The European Securities and Markets Authority (ESMA) has issued final guidelines on sound remuneration practices for Undertakings for Collective Investment in Transferable Securities (UCITS) management companies and Alternative Investment Fund (AIF) managers. They align the requirements under the UCITS Directive and Alternative Investment Fund Managers Directive (AIFMD), but senior management and portfolio managers in investment firms may also be subject to different remuneration requirements under the Capital Requirements Directive (CRD IV) and the revised Markets in Financial Instruments Directive (MiFID II). These differences are increased in practice by the guidelines issued by the EBA, especially as regards the application of the principle of proportionality. ESMA has written to the Commission seeking legal clarification (if necessary by legislative amendment), citing the very different nature of fund management to banking business. In the meantime, fund managers within banking groups must ensure that their remuneration policies for affected staff navigate the differing requirements.
ESMA’s final guidelines cover both the new UCITS V requirements and the existing AIFMD requirements and in so doing bring them into close alignment. This has been broadly welcomed by the industry. Senior management and portfolio managers might be subject to not only the UCITS V and AIFMD requirements but also those under CRD IV and MiFID II, all four being slightly different. This makes it difficult for firms to craft sound remuneration policies for affected staff. Reducing the number of differences is therefore sensible.
However, unlike the draft UCITS V guidelines, the final ones are silent on whether the application of the principle of proportionality can result, or not, in the dis-application of certain of the remuneration principles. It therefore neither allows nor prohibits this. Instead, ESMA has written to the Commission seeking legal clarification (if necessary by legislative amendment), citing the very different nature of fund management to banking business.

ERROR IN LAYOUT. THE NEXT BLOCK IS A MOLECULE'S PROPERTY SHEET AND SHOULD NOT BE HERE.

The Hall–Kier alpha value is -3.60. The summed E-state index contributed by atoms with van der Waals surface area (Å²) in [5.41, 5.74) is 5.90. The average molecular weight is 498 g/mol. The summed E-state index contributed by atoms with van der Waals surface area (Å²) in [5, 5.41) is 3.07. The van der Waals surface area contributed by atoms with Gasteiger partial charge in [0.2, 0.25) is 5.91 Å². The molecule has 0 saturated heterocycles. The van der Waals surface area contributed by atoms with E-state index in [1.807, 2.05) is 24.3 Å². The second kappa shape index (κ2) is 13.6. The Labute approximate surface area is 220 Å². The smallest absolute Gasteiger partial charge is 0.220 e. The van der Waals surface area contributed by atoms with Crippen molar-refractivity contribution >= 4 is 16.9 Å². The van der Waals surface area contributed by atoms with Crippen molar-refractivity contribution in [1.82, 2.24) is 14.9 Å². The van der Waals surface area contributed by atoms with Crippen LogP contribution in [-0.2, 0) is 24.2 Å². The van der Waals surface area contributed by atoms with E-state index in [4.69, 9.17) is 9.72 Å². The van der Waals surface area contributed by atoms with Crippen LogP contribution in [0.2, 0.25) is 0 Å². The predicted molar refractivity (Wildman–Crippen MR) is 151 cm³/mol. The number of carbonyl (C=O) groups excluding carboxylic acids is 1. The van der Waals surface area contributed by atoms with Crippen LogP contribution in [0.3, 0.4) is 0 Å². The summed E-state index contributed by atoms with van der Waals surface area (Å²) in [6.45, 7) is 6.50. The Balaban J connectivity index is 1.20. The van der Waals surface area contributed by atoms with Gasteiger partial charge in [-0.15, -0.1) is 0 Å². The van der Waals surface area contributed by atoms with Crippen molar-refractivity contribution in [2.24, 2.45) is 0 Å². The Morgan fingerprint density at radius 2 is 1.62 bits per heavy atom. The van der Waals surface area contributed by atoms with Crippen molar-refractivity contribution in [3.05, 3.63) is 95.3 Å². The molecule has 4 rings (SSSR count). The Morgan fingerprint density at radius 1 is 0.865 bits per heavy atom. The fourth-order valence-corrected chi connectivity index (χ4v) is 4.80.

Examples given in the letter include the position of small and non-complex fund managers (which would otherwise bear a disproportionate administrative burden), staff with small amounts of variable remuneration (making the multi-year spreading requirements difficult to operate). It refers to the rules on deferral and payments in instruments and the application of the full requirements to delegates and to UCITS-only managers is also questioned.
Otherwise, changes from the draft to the final guidelines include a few modifications to wording in response to feedback received.
The date of application of the guidelines to UCITS managers and of the amendments for AIF managers is 1 January 2017, although the UCITS V provisions were applicable from 18 March 2016.